These solutions are platform independent. They don’t rely on a Mac Mini or the OS of choice. All or similar soft- and hardware is available for Windows, OS X and Linux.
Wireless mouse + keyboard
Many many options here. From cheap gear to professional equipment, not to forget Apple’s Magic mouse and matching wireless keyboard, so take your pick. They give you full control over the OS, but I don’t like it in my given setting. It’s a media center, not a workstation, and I don’t like the looks of having a keyboard and mouse lying around the living room. I do have a set connected for administrative purposes, but it remains behind closed doors most of the time.
For full remote OS control, anywhere in the world, Teamviewer is still the way to go. It will pass through any firewall, works seamlessly with iOS devices and PCs are even accessible with the use of a web interface. An account keeps track of all your connected systems with online/offline status, so no need to remember or setup IP addresses or DNS resolves. And it’s free!
The free version does come with annoying pop-ups when disconnecting and it’s not the most stable in an OS X environment. It crashes every time when I close the lid on my MacBook Pro while connected to another computer for example. It’s also not the fastest package out there. The refresh rate, even on the same LAN, is pretty slow. Of course it’s dependent on the amount of screen changes and resolution, but watching videos is not done and full screen applications become very sluggish. For basic operations combined with it being platform- and geo location independent, it’s still the editor’s choice.
Again, loads of options. I will be using Plex most of the time so the remote controller integrated in the iOS Plex client is the obvious choice. It automatically detects other clients running on the same LAN and gives you UI navigation and playback controls. Too bad it fails miserably in features and functionality. I really don’t understand why this isn’t properly worked out. Some buttons don’t do anything at all and basic features like enabling subtitles or zooming are nowhere to be found. You have to navigate through layers of menus to do this, while, e.g. direct keyboard shortcuts are working perfectly! Therefore, it’s unusable. I just hope it will get an overhaul in future updates.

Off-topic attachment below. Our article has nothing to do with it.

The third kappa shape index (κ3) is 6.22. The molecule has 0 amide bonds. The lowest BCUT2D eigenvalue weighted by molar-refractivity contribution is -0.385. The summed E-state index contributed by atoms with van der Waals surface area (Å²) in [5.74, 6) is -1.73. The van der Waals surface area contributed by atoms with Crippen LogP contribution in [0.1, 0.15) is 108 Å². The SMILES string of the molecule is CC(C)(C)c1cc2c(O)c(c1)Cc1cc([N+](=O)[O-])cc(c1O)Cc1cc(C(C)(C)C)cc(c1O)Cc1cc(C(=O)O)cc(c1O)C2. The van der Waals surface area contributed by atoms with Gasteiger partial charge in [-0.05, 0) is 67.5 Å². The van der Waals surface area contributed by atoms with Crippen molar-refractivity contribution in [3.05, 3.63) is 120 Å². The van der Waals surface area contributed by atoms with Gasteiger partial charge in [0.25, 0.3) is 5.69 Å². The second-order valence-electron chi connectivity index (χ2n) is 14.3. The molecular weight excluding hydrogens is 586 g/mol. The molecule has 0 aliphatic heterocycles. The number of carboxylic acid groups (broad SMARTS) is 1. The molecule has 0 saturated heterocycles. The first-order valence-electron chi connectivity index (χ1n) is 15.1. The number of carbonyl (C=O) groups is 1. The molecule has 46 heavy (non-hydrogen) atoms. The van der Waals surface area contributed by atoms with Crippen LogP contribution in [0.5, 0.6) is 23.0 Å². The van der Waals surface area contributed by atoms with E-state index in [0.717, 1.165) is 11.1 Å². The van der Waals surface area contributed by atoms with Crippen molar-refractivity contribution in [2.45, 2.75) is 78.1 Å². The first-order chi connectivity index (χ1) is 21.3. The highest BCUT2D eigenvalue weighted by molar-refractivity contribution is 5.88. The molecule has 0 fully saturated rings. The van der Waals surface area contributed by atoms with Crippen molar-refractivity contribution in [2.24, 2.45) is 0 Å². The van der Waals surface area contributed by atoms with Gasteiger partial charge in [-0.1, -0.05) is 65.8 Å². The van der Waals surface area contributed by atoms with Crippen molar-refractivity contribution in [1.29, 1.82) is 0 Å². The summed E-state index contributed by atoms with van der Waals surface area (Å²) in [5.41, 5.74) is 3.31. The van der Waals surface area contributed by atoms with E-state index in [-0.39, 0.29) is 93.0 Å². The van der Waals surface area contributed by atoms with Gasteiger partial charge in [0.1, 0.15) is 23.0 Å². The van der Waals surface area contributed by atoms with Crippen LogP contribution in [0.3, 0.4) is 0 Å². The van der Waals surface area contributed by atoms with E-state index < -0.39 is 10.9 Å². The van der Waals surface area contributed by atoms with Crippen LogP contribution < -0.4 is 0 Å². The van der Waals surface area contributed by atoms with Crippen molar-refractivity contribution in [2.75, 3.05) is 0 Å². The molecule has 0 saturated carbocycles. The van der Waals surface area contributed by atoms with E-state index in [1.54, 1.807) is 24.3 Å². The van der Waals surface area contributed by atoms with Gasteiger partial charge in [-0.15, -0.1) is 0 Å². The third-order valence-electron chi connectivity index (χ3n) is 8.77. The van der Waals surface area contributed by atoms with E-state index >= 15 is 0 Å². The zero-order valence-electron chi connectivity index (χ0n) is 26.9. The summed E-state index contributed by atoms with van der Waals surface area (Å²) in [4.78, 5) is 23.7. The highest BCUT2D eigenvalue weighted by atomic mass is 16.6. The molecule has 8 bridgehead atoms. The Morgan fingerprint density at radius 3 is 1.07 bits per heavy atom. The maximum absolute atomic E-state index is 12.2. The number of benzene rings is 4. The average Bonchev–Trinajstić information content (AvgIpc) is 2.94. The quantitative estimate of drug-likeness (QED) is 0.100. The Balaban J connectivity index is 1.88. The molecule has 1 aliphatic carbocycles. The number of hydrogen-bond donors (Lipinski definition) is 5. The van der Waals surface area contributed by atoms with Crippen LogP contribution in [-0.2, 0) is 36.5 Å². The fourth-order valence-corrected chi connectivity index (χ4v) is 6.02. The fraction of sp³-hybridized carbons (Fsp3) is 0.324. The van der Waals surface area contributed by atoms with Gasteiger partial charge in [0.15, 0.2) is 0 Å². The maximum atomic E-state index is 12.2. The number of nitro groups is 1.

A search in the Appstore comes up with a bunch of apps to control mouse- and keyboard input. I won’t list them all here. The workings are basically the same and they are all dependent on a piece of helper software installed on the PC being controlled, ranging from proprietary packages to freeware VNC solutions. But here’s the thing, Plex’s navigation isn’t designed around the use of a mouse. Mouse control can be enabled, but it ‘feels’ wrong, plus you miss out on a lot of direct control.
There are a few iOS apps that present you with dedicated control over a variety of programs like WinAmp, Windows Media Center, XBMC and… Plex. Just like the Plex client, but much much better. Snatch is an example, but I finally settled with HippoRemote. The helper software is available for both OS X and Windows and it has the ability to add custom macros (single or combined keyboard shortcuts). Very clean, big buttons and all the functionality you could want. Plus, it still has the touchpad for mouse control within Windows/OS X.
The major drawback of iPhone related remote control is in fact the touchscreen. Multitouch mouse control is nice, but for couch potato purposes, nothing beats physical playback- and navigational buttons.
PS3 bluetooth remote + EventGhost
My previous media player, the PopcornHour C200 came with a RF remote. The advantage of physical buttons vs. a touchscreen is the ability to control everything blind. After getting used to the button layout, you can use them without ever looking at the little handheld box. As mentioned above, there is no line of sight to my Mac Mini’s IR receiver. So, like the C200, I had to find some kind of RF solution. The higher-end Logitech Harmony universal remotes can do this, but will cost you an arm and a leg. Keyspan produces a range of RF remotes with a separate RF USB dongle, made to look like Apple’s Frontrow and Microsoft’s MediaCenter remotes. Still pretty expensive and not readily available in Holland.